California ghost town provides peek into past

Bodie — California’s most authentic ghost town — is preserved as a state historic park and a national historic landmark. Annually, thousands of visitors explore the former gold and silver boomtown. Maintained in a state of “arrested decay,” Bodie appears much as it did when the last residents left more than 50 years ago.

Open year-round, Bodie State Historic Park is located east of the Sierra Nevada peaks between scenic U.S. Highway 395 and the California-Nevada border. The turnoff onto Bodie Road, state Route 270, is seven miles south of Bridgeport. The route to the old town is paved for the first 10 miles. The last three miles of the road are unpaved and can be rough. The spring melt-off can make the road muddy and treacherous, and it is often impassable in winter.

Bodie sits at about 8,400 feet and receives heavy snow. Winter visitors often arrive on snowmobile, skis or snowshoes.

The summer is the most popular time to visit Bodie. The park is open from 9 a.m. to 6 p.m. daily during the summer (May 15 to Oct. 31). Winter hours are 9 a.m. to 3 p.m. Entering the park costs $7 for adults and $5 for children.

Visitors should be prepared to walk. Only part of the park is wheelchair accessible. From the parking lot at the end of the road overlooking the town, you must approach on foot. If the elevation or exertion bother you, find a porch to sit on and just enjoy the town’s ambiance.

Visitors follow a self-guided tour among the town’s remaining buildings. Furnished houses and commercial buildings still stocked with vintage wares appear as if people just hastily departed. Visitors are encouraged to peer through windows into a bygone era.

Bodie was born of a discovery of silver and gold ore in 1859, but not much came of it until a mine cave-in revealed real pay dirt in 1875. Many early claim holders sold to larger mining interests in 1877. Millions of dollars in gold and silver were removed from Bodie mines during the boom years. The population rapidly swelled to at least 8,500 and Bodie boasted 2,000 buildings by 1879, including at least 60 saloons and dance halls. The town attracted all kinds of people, including some very rough sorts who gave Bodie a reputation for lawlessness. Gunfights and other violent crimes filled up the town’s boot hill cemetery.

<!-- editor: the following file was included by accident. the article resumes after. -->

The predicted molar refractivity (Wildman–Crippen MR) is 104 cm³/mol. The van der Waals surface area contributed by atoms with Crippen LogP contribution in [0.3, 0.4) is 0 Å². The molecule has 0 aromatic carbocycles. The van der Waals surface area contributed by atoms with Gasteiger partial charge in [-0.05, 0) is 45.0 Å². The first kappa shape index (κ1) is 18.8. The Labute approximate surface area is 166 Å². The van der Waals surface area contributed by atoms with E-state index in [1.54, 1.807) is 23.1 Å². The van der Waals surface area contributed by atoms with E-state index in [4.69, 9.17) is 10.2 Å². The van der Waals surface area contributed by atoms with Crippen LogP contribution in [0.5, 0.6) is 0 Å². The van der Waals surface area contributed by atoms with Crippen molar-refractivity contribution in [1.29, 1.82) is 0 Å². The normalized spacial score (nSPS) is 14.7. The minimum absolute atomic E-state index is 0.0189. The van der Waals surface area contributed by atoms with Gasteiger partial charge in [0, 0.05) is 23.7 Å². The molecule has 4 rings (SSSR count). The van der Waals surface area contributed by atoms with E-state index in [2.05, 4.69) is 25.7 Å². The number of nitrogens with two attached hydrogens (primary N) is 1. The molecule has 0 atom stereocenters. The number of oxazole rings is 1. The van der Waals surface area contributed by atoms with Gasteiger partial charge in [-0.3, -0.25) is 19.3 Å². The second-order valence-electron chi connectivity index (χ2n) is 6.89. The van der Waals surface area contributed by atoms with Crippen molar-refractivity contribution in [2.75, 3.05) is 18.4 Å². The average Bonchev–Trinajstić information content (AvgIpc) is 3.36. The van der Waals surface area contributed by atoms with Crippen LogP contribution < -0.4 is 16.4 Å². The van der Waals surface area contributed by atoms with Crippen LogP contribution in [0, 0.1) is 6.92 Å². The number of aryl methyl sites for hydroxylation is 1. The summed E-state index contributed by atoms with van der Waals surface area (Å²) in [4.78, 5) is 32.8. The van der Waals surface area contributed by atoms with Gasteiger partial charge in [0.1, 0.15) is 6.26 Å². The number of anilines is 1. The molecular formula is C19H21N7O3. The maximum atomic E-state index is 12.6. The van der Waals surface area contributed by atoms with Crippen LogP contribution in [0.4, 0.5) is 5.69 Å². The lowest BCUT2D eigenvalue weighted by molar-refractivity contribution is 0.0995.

Of course, it was all short-lived. By 1886, the population had dropped to about 1,500. In 1892, a fire ravaged parts of Bodie and some buildings were never rebuilt. The town experienced a brief return to glory in the 1890s when mining became less costly. Bodie continued producing well into the 20th century. Disaster struck again in 1932 when another fire destroyed all but 10 percent of the town.

Bodie has no facilities for food, fuel, repairs, rescues or overnight stays. Visitors will find drinking water, picnic tables and flush restrooms at the parking lot and the in-town picnic area. Those who want to stay overnight or longer will have to return to Bridgeport or other small towns along U.S. 395 for lodging. There are also several national forest campgrounds within reasonable driving distance of Bodie.

A former union hall in the center of town now serves as a museum and bookstore run by the Bodie Foundation. This organization enhances the visitor experience with daily tours of an old stamp mill and Saturday mine tours. Available on a first-come basis, the daily tours cost $5, and the Saturday tours cost $7. Funds raised by the foundation support rehabilitation projects such as the current work on the railroad building that once served the Bodie and Benton Railroad. The museum is open from late May until mid-October.

Margo Bartlett Pesek’s column appears on Sundays.